And we can say with certainty is that the Samsung Galaxy S8 is super fast. Every benchmark revealed speeds at the very top of the class, as you’d expect in a premium-priced smartphone. In the Geekbench 4 multi-core test, it smashed past the iPhone 7 and LG G6, with only the Huawei’s P10 Plus coming close.
As for graphics performance, it was a similar story. The S8 is a powerhouse for mobile games.
To be clear, these graphical tests are intense, with cheaper handsets routinely getting single-figure frame per second scores. While most 2017 handsets should handle the majority of games on the marketplace, it’s pretty clear that the S8 offers far more future-proofing than any other device we’ve seen to date.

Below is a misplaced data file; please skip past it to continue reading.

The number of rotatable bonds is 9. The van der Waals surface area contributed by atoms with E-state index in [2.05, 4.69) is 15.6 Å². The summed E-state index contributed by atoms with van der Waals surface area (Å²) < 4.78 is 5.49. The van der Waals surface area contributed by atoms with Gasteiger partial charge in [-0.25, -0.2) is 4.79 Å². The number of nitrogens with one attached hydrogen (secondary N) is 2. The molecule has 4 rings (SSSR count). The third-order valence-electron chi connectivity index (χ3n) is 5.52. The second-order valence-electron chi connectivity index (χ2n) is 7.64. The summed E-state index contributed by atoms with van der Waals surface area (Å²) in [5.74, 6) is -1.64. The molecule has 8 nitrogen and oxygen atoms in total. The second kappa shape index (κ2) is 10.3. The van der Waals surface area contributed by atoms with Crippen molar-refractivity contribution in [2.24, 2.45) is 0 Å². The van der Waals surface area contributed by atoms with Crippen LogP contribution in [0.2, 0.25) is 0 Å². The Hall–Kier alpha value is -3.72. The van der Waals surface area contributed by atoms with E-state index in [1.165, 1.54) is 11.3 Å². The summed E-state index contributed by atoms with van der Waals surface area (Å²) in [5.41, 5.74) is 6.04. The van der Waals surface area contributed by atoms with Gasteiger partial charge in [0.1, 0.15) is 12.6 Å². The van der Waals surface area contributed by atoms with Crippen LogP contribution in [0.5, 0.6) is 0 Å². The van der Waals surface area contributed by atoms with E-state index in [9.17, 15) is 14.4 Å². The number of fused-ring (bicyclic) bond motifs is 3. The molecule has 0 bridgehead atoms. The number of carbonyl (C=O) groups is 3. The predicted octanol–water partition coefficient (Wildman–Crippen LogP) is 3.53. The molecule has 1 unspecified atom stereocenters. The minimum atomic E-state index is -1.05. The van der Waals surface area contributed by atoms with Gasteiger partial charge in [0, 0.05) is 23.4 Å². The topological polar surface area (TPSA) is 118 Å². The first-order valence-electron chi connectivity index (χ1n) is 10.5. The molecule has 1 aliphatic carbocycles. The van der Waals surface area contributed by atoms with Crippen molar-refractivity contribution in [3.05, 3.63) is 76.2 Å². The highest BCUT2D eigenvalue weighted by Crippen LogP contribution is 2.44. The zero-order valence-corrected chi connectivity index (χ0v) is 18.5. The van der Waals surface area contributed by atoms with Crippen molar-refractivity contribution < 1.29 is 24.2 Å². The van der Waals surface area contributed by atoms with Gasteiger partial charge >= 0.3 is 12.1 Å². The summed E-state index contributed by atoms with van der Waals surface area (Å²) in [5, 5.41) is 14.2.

Providing juice for all of this is a non-removable 3,000mAh battery. That’s the same size as was found in the Galaxy S7 which raises an interesting question: will it have more or less stamina? The larger screen would indicate less, but the efficiency of components would suggest more.
In the end, the answer is that’s it’s weaker, but not by much. In our battery test – which involves playing a looped 720p video with the screen set to 170cd/m2 brightness and flight mode engaged – it lasted an impressive 16 hours 45 minutes. That’s good, but it’s around an hour worse than the Galaxy S7 (17 hours and 48 minutes) and around two hours weaker than the Galaxy S7 Edge (18 hours and 42 minutes).
The Samsung Galaxy S8 comes with Android N straight out of the box, as you’d expect. It isn’t the cleanest version of Android we’ve ever seen, still coated with a thin film of Samsung’s TouchWiz skin. It's far less intrusive than it used to be, though.